Col. Francis W. Parker

"That nation shall endure forever whose people have entered the paths of self-control and world-wide sympathy." *

- Col. Francis Wayland Parker

Francis W. Parker
Francis Parker School in San Diego was profoundly influenced during its early years by the the work and philosophy of Col. Francis Wayland Parker, after whom it was named, and by the Chicago school which first put his principles into practice. Col. Parker was born in New Hampshire in 1837. He began teaching at the age of sixteen, and at twenty-one became principal of a school in Carrelton, Illinois. He acquired the rank of colonel fighting in the Civil War.

After the war, Parker spent two and a half years in Germany at the University in Berlin, then became superintendent at Quincy, Massachusetts, where his research and work became widely known. He moved to Chicago as principal of Cook County Normal School, and then to the presidency of The Chicago Institute, which shortly thereafter became the School of Education of the University of Chicago, with Col. Parker its Director.

Parker’s work was greatly influenced by Horace Mann, and he attached great importance to the role of the classroom teacher, calling “spontaneous enthusiasm in the work of the classroom” the teaching quality he prized above all others.

In 1902, a year before Parker’s death, the Francis W. Parker School was founded in Chicago to carry out his educational objectives. It served as a laboratory school in that city and as a model for schools elsewhere, particularly the school here on Randolph Street, founded in 1912.
Clara S. Johnson
San Diego was a rapidly growing city of 40,000 at this time, and the school opened with an enrollment of 30 students. Among those attracted West in the early 1900s were the school founders, Clara Sturges Johnson and her husband, William Templeton Johnson. The Johnsons’ nieces attended the Francis W. Parker School in Chicago; the Johnsons believed that school was providing the kind of education they were seeking for their own children.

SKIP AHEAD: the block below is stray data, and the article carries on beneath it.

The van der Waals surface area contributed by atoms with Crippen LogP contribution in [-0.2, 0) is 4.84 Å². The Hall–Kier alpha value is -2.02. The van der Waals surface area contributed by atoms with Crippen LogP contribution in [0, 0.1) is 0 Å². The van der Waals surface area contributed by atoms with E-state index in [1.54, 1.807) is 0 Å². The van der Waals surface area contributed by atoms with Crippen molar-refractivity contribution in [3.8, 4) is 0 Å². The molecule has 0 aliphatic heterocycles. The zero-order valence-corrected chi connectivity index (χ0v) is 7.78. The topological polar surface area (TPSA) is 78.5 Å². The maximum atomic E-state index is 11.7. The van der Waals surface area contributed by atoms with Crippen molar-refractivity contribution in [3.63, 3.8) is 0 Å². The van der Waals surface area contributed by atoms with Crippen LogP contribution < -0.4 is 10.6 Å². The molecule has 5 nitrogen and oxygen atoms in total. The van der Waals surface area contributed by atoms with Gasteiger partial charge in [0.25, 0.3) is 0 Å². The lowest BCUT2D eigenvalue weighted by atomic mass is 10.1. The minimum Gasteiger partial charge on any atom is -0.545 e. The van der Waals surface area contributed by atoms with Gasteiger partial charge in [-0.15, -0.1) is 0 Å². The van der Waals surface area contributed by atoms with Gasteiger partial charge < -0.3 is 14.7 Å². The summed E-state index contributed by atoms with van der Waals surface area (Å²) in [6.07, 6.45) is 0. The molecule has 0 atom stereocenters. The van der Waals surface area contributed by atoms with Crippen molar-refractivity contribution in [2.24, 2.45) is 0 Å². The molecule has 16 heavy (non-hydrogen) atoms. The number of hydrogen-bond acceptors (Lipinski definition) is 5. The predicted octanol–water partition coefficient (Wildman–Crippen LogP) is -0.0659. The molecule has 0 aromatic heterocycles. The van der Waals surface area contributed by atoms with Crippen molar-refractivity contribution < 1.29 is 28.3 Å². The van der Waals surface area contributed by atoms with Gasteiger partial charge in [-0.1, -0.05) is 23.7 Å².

In addition to helping found the school with his wife, William Templeton Johnson was also the architect. In the years to follow, he became noted as the architect of such San Diego landmark buildings as the Serra Museum in the Presidio, the Fine Arts Gallery (now the San Diego Museum) and the San Diego Trust and Savings Bank. In designing the school, the Johnsons believed strongly in the importance of physical environment to the education of children. To Colonel Parker’s fundamental ideas, the Johnsons added another: adapting the architecture to the educational aims of the school.
Parker’s principal from 1913 - 1920, Adele Outcalt, summed up the founders’ primary objective: “to found a school which, by its environment, its methods, its opportunities, would develop the young for participation in citizenship—the world’s work.”
“ The needs of the society determine the work of the school... the supreme need of society is good citizenship... ideal citizenship demands of the individual the highest degree of knowledge, power and skill.” 

— Col. Francis W. Parker
Text adapted from The Francis Parker School Heritage, 1985, by Ethel Mintzer Lichtman.

* This quotation was a favorite of Ethel Dummer Mintzer, Parker’s Principal & Director from 1922 - 1938. It was often attributed to Colonel Parker; however, we cannot verify its origin.

Francis Parker School is a private, independent, coeducational, college preparatory day school for students in Junior Kindergarten through Grade 12 from across San Diego County. Founded in 1912, the Lower School is located on the Mission Hills Campus with the Upper and Middle Schools on the Linda Vista Campus. Parker's mission is to inspire a diverse community of independent thinkers whose academic excellence, global perspective and strength of character prepare them to make a meaningful difference in the world.

Mission Hills Campus Lower School

4201 Randolph Street
San Diego, CA 92103

Linda Vista Campus Middle/Upper School

6501 Linda Vista Road
San Diego, CA 92111
858 / 569-7900